Each panel is made of three papers given by delegates. These panels are put together by the BritGrad committee once we have received all  abstract submissions. We theme each panel around a specific subject or idea (e.g. Shakespeare and Feminism), allowing the papers to complement each other and auditors in attendance to get more from hearing the papers together. Each paper lasts up to 20 minutes, with 15 minutes for questions for all three panellists afterwards. Delegates may also submit their own panels in addition to the panels curated by us, as long as they submit a 200-word abstract for each paper along with a 100-word rationale for their proposed panel. There are usually three panels running concurrently during any panel session. Details regarding the structure of BritGrad 2024 panels will be announced soon.

What is a seminar?

While similar to panels, seminars follow a slightly different format. A seminar is an hour long and involves a group of delegates (in-person and/or online) with a shared interest writing papers on their chosen topic in advance of the conference (usually a month or two prior). In advance of the seminar, those participating share their papers with fellow participants and prepare questions for each other. We recommend seminar leaders set the response deadline at least two weeks before the start of BritGrad 2024. 

 

During the seminar participants outline their papers for attendees, ask their fellow participants questions about their papers and discuss any connections in their work. Those auditing the seminar are also invited to ask questions. The seminar leader (or co-leaders) is expected to lead the discussion.

What is a workshop or a creative session?

BritGrad also encourages practice-based proposals.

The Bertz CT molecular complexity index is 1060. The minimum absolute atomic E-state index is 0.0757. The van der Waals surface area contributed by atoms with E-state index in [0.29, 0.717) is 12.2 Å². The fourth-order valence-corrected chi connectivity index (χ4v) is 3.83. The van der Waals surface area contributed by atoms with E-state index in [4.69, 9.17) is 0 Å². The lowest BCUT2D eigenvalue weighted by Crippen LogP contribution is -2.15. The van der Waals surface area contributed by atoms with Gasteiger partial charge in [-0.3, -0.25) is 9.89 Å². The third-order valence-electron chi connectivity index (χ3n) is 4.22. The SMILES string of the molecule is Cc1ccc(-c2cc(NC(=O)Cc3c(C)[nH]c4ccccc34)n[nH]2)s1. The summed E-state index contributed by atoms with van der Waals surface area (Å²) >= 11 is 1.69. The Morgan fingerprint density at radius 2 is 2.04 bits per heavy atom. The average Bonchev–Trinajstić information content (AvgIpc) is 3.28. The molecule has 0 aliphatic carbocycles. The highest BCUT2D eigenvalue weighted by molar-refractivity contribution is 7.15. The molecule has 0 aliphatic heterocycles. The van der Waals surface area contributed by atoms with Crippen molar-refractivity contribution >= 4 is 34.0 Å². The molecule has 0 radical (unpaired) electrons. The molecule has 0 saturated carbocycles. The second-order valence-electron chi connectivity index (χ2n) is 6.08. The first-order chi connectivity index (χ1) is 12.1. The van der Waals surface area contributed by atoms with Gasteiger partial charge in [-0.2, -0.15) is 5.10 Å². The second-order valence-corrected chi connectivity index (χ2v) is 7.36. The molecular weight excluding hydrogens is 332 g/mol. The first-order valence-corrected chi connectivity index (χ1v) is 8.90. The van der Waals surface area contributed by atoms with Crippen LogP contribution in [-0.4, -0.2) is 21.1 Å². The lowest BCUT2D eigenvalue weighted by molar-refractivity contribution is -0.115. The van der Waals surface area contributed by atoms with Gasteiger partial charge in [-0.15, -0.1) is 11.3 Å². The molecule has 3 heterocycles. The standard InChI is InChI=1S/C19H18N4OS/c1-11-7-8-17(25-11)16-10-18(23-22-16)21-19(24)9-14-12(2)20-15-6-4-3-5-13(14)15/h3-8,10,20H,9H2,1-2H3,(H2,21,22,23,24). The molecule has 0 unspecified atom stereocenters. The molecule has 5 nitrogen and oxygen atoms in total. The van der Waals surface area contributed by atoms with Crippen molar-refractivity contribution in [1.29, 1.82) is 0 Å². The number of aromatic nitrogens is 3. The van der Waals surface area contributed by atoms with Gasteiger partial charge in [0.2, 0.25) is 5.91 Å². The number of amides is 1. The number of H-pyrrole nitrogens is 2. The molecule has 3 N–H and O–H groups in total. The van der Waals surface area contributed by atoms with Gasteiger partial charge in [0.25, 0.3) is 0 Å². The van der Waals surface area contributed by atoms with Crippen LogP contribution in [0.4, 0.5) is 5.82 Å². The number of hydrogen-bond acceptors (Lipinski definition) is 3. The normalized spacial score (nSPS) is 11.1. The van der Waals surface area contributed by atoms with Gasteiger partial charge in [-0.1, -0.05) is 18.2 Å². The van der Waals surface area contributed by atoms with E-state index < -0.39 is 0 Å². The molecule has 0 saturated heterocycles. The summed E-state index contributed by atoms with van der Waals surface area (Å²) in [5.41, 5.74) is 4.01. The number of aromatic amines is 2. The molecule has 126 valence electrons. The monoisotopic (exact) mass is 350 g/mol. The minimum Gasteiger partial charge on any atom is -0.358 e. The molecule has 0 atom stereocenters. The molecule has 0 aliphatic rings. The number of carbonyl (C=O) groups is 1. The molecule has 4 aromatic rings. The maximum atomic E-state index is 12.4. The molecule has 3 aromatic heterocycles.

Following a more creative style, a workshop leader (or co-leaders) runs a one-hour activity-based session (in-person and/or online). Workshops may focus on: theatre practice, creative approaches to Shakespeare and/or his contemporaries, original practices, original writing, Shakespeare and film, Shakespeare and art, Shakespeare and music, Shakespeare and dance, or any related area. If a workshop proposal is approved, the workshop leader(s) will need to conduct a risk assessment to ensure the safety of all participants. After this, the workshop leader(s) will work with the BritGrad committee to disseminate sign-up opportunities amongst BritGrad attendees.

The format workshops can take is flexible. The below examples from BritGrad 2023 demonstrate the variety of workshops we will consider. We strongly encourage original ideas and thinking outside the box.

 

“The Quest for the 21st Century Shakespeare: Contemporary Variations on Romeo and Juliet” was ran by Emily C. A. Snyder and questioned how contemporary playwrights adapt Shakespeare’s ideas about the play to the 21st century. This heavily practice-based workshop gave participants the opportunity to explore new poetic verse drama scenes that riff off Shakespeare’s play.